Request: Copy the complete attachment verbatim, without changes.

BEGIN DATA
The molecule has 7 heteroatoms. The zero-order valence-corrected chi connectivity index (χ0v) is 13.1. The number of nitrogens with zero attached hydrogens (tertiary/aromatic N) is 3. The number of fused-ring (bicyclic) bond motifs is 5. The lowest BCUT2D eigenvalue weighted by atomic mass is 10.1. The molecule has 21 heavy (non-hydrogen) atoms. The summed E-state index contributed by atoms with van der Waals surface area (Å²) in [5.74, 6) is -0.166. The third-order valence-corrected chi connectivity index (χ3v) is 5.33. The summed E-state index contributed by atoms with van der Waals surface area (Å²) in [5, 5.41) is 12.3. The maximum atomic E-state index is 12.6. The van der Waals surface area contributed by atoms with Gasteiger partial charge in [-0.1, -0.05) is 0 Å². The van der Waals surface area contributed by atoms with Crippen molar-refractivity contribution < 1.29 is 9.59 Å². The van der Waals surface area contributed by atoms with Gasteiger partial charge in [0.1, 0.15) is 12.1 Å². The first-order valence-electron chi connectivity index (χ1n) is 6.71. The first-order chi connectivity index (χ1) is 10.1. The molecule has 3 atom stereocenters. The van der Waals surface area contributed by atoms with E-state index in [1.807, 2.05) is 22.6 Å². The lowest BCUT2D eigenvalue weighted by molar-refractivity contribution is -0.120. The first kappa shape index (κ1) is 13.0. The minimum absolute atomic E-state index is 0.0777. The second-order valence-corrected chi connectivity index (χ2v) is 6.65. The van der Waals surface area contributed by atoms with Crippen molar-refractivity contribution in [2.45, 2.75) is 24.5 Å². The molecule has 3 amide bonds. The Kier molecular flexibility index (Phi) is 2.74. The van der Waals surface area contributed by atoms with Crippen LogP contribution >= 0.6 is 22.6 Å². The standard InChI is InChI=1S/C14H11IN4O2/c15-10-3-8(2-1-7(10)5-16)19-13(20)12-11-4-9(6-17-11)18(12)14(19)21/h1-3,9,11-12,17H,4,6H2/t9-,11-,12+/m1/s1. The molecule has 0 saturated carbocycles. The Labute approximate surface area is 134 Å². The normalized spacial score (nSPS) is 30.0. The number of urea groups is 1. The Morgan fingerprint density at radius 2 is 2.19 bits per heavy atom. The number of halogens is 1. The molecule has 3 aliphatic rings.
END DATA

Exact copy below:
The molecule has 7 heteroatoms. The zero-order valence-corrected chi connectivity index (χ0v) is 13.1. The number of nitrogens with zero attached hydrogens (tertiary/aromatic N) is 3. The number of fused-ring (bicyclic) bond motifs is 5. The lowest BCUT2D eigenvalue weighted by atomic mass is 10.1. The molecule has 21 heavy (non-hydrogen) atoms. The summed E-state index contributed by atoms with van der Waals surface area (Å²) in [5.74, 6) is -0.166. The third-order valence-corrected chi connectivity index (χ3v) is 5.33. The summed E-state index contributed by atoms with van der Waals surface area (Å²) in [5, 5.41) is 12.3. The maximum atomic E-state index is 12.6. The van der Waals surface area contributed by atoms with Gasteiger partial charge in [-0.1, -0.05) is 0 Å². The van der Waals surface area contributed by atoms with Crippen molar-refractivity contribution < 1.29 is 9.59 Å². The van der Waals surface area contributed by atoms with Gasteiger partial charge in [0.1, 0.15) is 12.1 Å². The first-order valence-electron chi connectivity index (χ1n) is 6.71. The first-order chi connectivity index (χ1) is 10.1. The molecule has 3 atom stereocenters. The van der Waals surface area contributed by atoms with E-state index in [1.807, 2.05) is 22.6 Å². The lowest BCUT2D eigenvalue weighted by molar-refractivity contribution is -0.120. The first kappa shape index (κ1) is 13.0. The minimum absolute atomic E-state index is 0.0777. The second-order valence-corrected chi connectivity index (χ2v) is 6.65. The van der Waals surface area contributed by atoms with Crippen molar-refractivity contribution in [2.45, 2.75) is 24.5 Å². The molecule has 3 amide bonds. The Kier molecular flexibility index (Phi) is 2.74. The van der Waals surface area contributed by atoms with Crippen LogP contribution >= 0.6 is 22.6 Å². The standard InChI is InChI=1S/C14H11IN4O2/c15-10-3-8(2-1-7(10)5-16)19-13(20)12-11-4-9(6-17-11)18(12)14(19)21/h1-3,9,11-12,17H,4,6H2/t9-,11-,12+/m1/s1. The molecule has 0 saturated carbocycles. The Labute approximate surface area is 134 Å². The normalized spacial score (nSPS) is 30.0. The number of urea groups is 1. The Morgan fingerprint density at radius 2 is 2.19 bits per heavy atom. The number of halogens is 1. The molecule has 3 aliphatic rings.